Provision. Because therapeutic and career counselling are not connected with the same provider networks (at least in the U.S.), provision represents a serious barrier to integration between the two forms of counselling. For example, as in the U.K., (Kidd, 2003), career counselling provision occurs through the educational system, employers and the free market. The educational system is the most intentionally broadly delivered, but it lacks. To illustrate, high school guidance counsellors in U.S. public schools do not have the time or the training to deliver theory-informed career guidance (U.S. Department of Education, 2003). According to a report commissioned by the USDE, counsellors’ top three time-invested activities were course-scheduling assistance, post-secondary admissions assistance and handling discipline problems. Lack of opportunities for professional development, specifically education in testing and assessment, were also significant. Like training, provision differences must be seen as a serious barrier to integration.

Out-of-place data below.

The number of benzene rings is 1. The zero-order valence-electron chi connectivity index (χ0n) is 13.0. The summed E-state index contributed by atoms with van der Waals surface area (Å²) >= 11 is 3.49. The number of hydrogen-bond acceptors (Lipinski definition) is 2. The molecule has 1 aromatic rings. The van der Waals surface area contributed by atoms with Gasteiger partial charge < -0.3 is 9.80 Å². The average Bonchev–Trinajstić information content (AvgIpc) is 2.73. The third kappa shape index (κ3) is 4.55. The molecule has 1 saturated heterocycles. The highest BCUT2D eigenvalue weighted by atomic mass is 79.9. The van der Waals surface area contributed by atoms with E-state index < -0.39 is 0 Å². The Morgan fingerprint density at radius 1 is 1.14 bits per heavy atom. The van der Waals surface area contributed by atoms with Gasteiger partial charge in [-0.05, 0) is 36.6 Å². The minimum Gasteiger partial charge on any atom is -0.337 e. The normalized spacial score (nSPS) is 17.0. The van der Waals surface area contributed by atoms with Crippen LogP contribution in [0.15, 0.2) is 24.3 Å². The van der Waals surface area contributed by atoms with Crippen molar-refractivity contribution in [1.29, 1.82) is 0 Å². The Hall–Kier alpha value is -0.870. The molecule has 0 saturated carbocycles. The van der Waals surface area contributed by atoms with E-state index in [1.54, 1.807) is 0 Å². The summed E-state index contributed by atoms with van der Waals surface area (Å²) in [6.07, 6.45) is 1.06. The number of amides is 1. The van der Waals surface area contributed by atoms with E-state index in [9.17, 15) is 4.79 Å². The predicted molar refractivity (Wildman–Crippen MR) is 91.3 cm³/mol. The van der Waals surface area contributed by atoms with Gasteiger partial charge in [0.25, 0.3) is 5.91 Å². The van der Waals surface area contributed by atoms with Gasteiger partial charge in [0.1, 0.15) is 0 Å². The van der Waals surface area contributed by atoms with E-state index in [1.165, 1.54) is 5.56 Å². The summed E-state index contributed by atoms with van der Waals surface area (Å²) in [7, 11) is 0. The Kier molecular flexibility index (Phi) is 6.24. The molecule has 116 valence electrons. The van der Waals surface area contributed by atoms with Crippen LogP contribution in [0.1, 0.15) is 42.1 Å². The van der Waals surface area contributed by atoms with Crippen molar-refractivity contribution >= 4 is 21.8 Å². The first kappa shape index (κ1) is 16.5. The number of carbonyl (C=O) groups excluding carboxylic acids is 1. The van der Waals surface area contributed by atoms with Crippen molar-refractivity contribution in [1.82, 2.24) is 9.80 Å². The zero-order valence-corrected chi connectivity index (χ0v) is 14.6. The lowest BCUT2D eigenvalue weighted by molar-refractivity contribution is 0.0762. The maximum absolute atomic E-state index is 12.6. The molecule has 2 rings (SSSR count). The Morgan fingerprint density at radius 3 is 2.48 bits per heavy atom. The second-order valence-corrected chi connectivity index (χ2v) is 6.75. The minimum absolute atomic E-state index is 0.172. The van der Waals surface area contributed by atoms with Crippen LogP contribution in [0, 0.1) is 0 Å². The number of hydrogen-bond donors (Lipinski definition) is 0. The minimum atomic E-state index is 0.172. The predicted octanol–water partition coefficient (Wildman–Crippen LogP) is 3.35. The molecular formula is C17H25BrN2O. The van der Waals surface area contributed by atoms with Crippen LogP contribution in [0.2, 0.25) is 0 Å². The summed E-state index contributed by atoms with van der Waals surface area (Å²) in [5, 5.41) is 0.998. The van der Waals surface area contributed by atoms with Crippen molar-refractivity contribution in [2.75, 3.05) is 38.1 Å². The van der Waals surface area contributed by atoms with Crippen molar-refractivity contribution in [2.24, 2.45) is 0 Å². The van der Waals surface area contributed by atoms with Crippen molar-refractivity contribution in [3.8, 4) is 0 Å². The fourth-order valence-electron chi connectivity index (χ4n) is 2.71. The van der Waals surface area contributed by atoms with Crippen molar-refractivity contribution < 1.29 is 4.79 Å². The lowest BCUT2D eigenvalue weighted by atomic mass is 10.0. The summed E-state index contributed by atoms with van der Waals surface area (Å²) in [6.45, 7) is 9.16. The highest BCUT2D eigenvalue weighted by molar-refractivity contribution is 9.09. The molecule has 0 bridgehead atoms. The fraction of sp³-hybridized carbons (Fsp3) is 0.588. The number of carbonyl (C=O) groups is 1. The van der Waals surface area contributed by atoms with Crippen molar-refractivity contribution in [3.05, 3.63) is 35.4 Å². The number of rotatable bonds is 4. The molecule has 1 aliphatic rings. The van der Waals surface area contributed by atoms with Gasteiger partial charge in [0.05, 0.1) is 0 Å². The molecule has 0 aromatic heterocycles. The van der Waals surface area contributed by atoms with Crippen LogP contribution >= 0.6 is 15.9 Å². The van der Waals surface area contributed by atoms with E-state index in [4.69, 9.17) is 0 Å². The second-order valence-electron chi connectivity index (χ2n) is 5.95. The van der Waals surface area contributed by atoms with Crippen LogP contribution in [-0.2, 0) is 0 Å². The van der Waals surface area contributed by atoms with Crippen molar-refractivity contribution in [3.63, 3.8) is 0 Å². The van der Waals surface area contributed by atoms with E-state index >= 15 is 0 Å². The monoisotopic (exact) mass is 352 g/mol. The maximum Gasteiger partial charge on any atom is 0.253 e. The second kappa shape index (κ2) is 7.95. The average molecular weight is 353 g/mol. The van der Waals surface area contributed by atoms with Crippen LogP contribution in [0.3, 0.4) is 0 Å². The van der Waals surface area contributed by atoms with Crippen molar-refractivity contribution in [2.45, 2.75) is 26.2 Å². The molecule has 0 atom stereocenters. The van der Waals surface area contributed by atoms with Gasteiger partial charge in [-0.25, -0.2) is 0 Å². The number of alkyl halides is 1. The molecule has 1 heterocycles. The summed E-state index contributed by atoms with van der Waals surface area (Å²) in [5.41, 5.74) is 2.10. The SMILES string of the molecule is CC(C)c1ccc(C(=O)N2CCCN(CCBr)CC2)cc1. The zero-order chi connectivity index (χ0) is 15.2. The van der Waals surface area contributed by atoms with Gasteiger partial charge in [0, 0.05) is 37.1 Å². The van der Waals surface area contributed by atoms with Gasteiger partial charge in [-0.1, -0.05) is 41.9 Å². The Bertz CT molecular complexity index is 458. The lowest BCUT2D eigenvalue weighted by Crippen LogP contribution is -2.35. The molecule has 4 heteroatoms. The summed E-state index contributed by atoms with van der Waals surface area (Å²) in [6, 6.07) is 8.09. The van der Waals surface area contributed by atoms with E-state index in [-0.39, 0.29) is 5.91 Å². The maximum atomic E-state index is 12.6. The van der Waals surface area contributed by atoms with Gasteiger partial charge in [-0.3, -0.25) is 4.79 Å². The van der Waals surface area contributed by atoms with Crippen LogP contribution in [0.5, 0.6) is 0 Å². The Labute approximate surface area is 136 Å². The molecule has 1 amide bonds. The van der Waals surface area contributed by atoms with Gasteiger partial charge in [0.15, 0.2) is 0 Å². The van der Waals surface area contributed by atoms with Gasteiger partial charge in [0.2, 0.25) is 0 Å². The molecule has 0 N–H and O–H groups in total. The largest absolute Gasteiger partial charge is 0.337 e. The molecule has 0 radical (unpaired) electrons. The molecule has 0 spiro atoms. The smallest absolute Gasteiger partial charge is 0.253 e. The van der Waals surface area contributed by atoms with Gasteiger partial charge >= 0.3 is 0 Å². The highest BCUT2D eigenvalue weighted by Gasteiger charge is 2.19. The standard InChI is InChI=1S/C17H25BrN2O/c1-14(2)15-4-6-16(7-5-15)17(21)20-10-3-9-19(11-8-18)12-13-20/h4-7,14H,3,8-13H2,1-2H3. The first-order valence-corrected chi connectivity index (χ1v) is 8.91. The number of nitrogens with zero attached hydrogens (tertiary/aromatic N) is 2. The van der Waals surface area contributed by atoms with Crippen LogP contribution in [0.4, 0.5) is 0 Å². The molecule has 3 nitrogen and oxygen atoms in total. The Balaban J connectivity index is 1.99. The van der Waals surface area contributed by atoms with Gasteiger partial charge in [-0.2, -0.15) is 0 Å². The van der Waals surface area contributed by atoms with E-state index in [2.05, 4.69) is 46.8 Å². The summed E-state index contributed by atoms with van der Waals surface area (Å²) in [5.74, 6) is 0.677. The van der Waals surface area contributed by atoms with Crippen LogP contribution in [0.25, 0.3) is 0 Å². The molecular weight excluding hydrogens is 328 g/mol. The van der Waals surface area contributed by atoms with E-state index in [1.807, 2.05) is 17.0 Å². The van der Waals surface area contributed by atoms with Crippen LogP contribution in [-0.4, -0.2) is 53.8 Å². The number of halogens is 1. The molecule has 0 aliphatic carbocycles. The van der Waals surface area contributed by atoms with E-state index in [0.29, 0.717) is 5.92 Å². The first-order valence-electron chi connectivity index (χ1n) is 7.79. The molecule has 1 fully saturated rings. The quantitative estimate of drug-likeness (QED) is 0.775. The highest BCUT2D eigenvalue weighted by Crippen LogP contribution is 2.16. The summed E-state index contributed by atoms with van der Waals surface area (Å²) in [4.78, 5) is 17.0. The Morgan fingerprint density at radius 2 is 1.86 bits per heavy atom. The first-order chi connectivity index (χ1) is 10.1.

In addressing the arguments for and against integration as well as practical issues, we have presented theoretical and practical overlap and available frameworks as arguments for integration, counsellor- and client resistance as non-precluding barriers, and work and provision as serious barriers.
So far unacknowledged has been the contribution of writers who have already proven that some degree of integration is possible by adapting counselling theories for career counselling (e.g. Watkins & Savickas, 1990; Krumboltz, 1979; Crites, 1976; Cochran, 1997). While their work represents a major, collective step toward integration, it does not address the barriers of training and provision. We conclude that further integration should be pursued, but that it will be unrealistic to expect further significant progress if these barriers cannot be overcome or at least moved aside. If they can, then perhaps integration between career counselling and therapeutic counselling can begin to deliver in practice the alignment that it represents in theory.
Exam performance: This essay was memorized and used under exam conditions and was marked at merit level despite the fact that it is missing a topic sentence.